An act of Congress will be required to make the Santa Cruz a reality in the US market, regardless of where it is manufactured.

  • avatar

    Japan exported trucks to the US for decades despite the chicken tax. Hyundai can follow either Toyota/Datsun: Export bare cab+chassis to Mexico, add NAFTA-made bed there, or Subaru (BRAT): Add two rear-facing plastic seats in the bed.

    The chicken tax is a minor obstacle.

    • 0 avatar

      This. I can’t imagine a Mexican plant can NOT be a massive cost saving. Korean workers make more than US non-union workers so it would still be cheaper even if they assembled the thing north of the border.

      • 0 avatar
        Big Al from Oz

        You need a certain size market for these vehicles. You just don’t build a manufacturing plant. That’s how the chicken tax is designed, it stops imports and prevents/slowsdown the local manufacture of pickups by outsiders.

        It was designed to protect Detroit, who already had the pickup market sown up way back 60 years ago or so.

    • 0 avatar
      Big Al from Oz

      Those mini trucks came with no bed and the beds were fitted in the US, this loophole was closed in 1980.

  • avatar

    As in America, American vehicles carry no real prestige in South Korea (outside of specialty cars like the Mustang and Corvette). Additionally, gas in South Korea is typically $5-5.50 a gallon. America still isn’t great at making A.) small(er) vehicles, or B.) small engines; certainly, it’s no better than Korea is. Given lack of cheap parts availability and the aforementioned points, what reason does a Korean have to buy an American car over a Korean one (or a European or Japanese one)?

  • avatar
    Big Al from Oz

    This comment by the author displays a total lack of comprehension on how the punitive anti pickup tariff in the US is.

    “Nothing’s stopping Hyundai from building a pickup on U.S. soil”

    So, Steph, how many pickup does Hyundai/Kia need to produce in the US to make it competitive and worthwhile? How many pickups from the US are exportable? Get real.

    This is what I figured. The US is uncompetitive and this is highlighted by this deal done with the Koreans.

    If US pickups are sooooo great, why the need for tariffs?

    • 0 avatar

      @BAFO – The Chicken tax hasn’t been about “pickups” since the VW bus platform, Type II pickup.

      But even back then wasn’t about “protecting” anything US built, it was trade war set off by US frozen chicken exports into Europe that were effectively killing off Europe’s chicken industry.

      And since Europe had no poultry exports to fire back against, Type IIs became then next best, viable target.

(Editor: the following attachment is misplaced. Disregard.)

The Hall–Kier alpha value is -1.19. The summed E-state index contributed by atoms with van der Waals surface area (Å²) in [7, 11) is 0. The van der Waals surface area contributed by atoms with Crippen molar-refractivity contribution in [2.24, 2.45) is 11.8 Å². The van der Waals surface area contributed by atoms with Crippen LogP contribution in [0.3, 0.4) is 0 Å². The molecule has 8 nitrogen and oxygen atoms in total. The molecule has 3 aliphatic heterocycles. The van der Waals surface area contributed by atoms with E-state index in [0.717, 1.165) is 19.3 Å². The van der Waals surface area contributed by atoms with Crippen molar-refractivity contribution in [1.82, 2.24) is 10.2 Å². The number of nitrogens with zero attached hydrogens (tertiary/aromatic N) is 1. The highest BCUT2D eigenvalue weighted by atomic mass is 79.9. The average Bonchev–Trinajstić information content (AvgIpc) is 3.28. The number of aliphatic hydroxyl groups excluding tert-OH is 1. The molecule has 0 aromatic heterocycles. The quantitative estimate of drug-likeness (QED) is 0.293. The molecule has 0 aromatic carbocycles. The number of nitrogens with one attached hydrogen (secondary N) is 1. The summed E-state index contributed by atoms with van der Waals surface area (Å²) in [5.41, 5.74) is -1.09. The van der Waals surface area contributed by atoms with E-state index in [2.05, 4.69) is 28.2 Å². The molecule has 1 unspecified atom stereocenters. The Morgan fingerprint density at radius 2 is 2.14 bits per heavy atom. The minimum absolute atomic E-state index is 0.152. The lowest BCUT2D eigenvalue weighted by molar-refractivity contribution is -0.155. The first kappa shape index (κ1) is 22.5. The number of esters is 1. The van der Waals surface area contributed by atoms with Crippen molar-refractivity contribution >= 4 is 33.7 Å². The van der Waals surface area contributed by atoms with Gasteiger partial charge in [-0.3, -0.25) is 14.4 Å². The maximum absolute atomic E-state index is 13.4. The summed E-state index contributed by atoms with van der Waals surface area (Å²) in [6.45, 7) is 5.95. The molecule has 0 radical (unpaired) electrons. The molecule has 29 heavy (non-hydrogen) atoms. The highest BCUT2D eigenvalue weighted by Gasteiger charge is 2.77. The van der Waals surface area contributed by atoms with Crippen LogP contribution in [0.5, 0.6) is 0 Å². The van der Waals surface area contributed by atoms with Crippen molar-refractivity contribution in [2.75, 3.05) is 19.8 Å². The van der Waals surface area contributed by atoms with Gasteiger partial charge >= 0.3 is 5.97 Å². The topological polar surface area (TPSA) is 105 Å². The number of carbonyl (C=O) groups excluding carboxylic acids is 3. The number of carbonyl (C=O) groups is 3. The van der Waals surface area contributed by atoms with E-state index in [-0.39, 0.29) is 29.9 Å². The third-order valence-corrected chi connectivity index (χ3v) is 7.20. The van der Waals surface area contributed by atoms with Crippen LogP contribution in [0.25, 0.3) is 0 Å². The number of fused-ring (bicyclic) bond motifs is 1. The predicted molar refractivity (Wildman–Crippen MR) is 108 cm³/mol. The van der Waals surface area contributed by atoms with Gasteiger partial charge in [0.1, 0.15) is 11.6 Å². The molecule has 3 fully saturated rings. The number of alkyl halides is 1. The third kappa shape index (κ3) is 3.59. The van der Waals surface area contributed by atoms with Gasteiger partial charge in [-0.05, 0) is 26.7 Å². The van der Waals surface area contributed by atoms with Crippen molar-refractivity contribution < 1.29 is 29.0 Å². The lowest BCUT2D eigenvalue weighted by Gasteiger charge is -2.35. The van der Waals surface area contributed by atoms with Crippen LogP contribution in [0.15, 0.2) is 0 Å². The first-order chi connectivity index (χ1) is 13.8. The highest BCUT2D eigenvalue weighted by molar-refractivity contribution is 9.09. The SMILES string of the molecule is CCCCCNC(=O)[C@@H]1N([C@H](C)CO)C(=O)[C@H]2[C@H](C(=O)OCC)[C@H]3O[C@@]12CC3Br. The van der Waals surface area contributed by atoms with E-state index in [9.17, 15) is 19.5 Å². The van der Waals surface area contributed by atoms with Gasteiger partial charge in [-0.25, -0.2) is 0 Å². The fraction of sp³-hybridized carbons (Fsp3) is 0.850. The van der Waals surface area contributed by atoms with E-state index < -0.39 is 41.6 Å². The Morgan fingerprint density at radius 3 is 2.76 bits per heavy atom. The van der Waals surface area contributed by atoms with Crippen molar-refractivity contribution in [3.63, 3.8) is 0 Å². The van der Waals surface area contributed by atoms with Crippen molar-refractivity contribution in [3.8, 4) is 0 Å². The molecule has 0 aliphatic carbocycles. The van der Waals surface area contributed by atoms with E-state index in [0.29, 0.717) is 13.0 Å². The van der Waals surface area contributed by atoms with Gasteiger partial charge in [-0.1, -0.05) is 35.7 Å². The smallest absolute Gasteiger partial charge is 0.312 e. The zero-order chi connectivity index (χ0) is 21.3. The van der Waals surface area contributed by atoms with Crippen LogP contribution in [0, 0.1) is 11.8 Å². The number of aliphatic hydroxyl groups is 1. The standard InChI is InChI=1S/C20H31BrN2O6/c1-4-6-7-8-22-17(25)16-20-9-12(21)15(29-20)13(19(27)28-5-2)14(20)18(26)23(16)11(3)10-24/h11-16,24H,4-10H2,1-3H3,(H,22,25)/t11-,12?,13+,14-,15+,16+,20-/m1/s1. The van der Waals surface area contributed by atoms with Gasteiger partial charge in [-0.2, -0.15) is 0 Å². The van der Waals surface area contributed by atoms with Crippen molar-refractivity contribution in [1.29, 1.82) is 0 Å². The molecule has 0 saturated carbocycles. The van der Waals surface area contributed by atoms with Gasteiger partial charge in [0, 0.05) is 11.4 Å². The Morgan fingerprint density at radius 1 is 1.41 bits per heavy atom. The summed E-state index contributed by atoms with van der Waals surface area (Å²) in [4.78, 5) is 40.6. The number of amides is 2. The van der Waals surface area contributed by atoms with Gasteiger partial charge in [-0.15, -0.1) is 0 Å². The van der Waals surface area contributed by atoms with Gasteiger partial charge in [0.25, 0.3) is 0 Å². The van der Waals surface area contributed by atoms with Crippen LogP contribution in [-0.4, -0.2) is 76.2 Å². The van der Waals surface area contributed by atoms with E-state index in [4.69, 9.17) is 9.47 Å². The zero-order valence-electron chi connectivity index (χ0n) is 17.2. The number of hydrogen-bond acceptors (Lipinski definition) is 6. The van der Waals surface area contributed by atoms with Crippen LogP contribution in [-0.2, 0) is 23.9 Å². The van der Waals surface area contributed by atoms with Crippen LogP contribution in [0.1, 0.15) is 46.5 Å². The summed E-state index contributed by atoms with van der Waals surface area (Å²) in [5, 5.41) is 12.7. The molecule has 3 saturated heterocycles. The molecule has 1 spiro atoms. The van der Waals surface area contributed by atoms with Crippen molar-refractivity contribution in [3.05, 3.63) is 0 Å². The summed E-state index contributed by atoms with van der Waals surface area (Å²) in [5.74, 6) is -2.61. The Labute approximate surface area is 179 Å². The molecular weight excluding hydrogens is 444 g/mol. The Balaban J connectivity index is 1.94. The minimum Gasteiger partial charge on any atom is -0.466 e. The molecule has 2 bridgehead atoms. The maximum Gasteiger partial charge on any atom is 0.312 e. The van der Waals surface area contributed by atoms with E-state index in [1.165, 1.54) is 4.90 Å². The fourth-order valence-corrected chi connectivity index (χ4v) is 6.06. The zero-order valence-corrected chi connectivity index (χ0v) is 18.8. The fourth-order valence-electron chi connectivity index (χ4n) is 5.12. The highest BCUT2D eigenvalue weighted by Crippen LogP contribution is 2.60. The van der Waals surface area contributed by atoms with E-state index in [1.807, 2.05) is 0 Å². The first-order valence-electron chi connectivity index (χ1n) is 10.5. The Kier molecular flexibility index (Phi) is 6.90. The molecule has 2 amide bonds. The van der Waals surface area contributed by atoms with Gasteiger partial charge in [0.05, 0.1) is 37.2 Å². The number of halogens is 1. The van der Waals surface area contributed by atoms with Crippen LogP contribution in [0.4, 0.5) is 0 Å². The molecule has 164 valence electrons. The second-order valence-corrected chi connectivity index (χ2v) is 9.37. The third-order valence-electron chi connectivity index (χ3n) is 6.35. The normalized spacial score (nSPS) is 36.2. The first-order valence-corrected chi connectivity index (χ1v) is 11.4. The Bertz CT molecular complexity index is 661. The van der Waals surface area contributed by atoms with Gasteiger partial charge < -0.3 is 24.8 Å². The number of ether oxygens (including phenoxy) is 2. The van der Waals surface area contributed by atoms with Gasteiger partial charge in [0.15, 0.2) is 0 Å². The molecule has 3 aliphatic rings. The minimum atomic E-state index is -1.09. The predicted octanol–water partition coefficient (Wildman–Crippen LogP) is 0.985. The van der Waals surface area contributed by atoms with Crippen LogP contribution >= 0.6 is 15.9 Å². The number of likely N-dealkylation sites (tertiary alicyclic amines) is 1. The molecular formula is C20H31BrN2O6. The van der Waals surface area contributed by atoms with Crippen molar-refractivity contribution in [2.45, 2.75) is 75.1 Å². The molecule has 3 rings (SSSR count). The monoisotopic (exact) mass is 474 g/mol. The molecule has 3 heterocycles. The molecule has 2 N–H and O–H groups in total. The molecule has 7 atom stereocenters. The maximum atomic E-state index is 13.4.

Europe then fired back with a pickup truck “chicken tax” of their own and tariffs against car imports 400% higher than the US import tariff on import autos.

      So now removing the US Chicken tax would require a “trade deal” with Europe with both sides signing a pact to drop, or at least equalize tariffs.

      Yeah it was Japanese pickups that suffered the most, but they quickly adapted and eventually launched the “Mini Truck Craze” of the early to mid 1980s.

      The chassis-bed loophole ended in 1979 and Japanese automakers quickly adapted, flooding the US with cut-rate import pickups by the millions.

      If the Chicken tax has ever protected US pickups, it’s mostly pickups from Toyota, Nissan and Honda it protects, but only marginally so, obviously.

  • avatar
    Big Al from Oz

    I bet that GM plant in Korea is kept going, that would apart of this bargain. If so everyone sold everyone out.

  • avatar

    The South Korean union is probably the achilles heel for Hyundai. They are keeping Hyundai from being able to move production to where it makes the most business sense, by requiring Hyundai to basically never cut employment without paying heavily for doing so.

    Yes, Hyundai does have a plant in the US, but what would be better for them is a plant in Mexico. That avoids chicken tax and allows them to produce for global markets (Mexico has free trade with many countries U.S. doesn’t, including Brazil where this truck would also sell) at low cost (cheaper labor than China). My guess here is that the S. Korean labor unions won’t allow Hyundai to find another “low cost” production base, preferring to export as much as possible from Korea.

  • avatar

    Is there any tariff or quota on US cars that DO meet South Korean safety standards? How onerous are those standards? Don’t Korean vehicles sold in the US have to meet US standards?

    • 0 avatar
      Big Al from Oz

      This I find amazing. The US will not accept UN regulated vehicles, but we must accept US vehicles.

      This is the law preventing the US from getting alot of the globals. Add this to the Chicken Tax and its quite a huge barrier.

      Fair trade? Not.